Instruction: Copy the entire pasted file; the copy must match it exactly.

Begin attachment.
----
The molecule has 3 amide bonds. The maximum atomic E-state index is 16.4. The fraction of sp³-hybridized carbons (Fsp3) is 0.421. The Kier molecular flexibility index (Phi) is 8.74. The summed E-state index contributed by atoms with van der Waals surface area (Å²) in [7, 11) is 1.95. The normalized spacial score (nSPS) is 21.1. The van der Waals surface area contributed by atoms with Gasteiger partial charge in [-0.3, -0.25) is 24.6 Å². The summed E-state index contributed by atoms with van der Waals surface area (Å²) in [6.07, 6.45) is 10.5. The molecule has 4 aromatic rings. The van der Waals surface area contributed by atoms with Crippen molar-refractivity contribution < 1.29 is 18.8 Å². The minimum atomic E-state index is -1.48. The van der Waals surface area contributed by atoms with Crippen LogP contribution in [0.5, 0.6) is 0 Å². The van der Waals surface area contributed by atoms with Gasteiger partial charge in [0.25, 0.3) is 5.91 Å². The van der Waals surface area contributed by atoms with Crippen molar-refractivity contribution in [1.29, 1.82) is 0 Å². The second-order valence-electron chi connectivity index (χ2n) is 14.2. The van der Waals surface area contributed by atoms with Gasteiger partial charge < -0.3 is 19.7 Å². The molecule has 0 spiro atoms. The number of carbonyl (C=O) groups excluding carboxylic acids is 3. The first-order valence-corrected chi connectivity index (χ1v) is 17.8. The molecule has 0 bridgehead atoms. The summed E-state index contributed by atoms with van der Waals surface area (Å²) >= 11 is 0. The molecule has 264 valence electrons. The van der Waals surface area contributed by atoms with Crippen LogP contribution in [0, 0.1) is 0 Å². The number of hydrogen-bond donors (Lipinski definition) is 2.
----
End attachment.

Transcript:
The molecule has 3 amide bonds. The maximum atomic E-state index is 16.4. The fraction of sp³-hybridized carbons (Fsp3) is 0.421. The Kier molecular flexibility index (Phi) is 8.74. The summed E-state index contributed by atoms with van der Waals surface area (Å²) in [7, 11) is 1.95. The normalized spacial score (nSPS) is 21.1. The van der Waals surface area contributed by atoms with Gasteiger partial charge in [-0.3, -0.25) is 24.6 Å². The summed E-state index contributed by atoms with van der Waals surface area (Å²) in [6.07, 6.45) is 10.5. The molecule has 4 aromatic rings. The van der Waals surface area contributed by atoms with Crippen molar-refractivity contribution < 1.29 is 18.8 Å². The minimum atomic E-state index is -1.48. The van der Waals surface area contributed by atoms with Crippen LogP contribution in [0.5, 0.6) is 0 Å². The van der Waals surface area contributed by atoms with Gasteiger partial charge in [0.25, 0.3) is 5.91 Å². The van der Waals surface area contributed by atoms with Crippen molar-refractivity contribution in [1.29, 1.82) is 0 Å². The second-order valence-electron chi connectivity index (χ2n) is 14.2. The van der Waals surface area contributed by atoms with Gasteiger partial charge < -0.3 is 19.7 Å². The molecule has 0 spiro atoms. The number of carbonyl (C=O) groups excluding carboxylic acids is 3. The first-order valence-corrected chi connectivity index (χ1v) is 17.8. The molecule has 0 bridgehead atoms. The summed E-state index contributed by atoms with van der Waals surface area (Å²) >= 11 is 0. The molecule has 264 valence electrons. The van der Waals surface area contributed by atoms with Crippen LogP contribution in [0, 0.1) is 0 Å². The number of hydrogen-bond donors (Lipinski definition) is 2.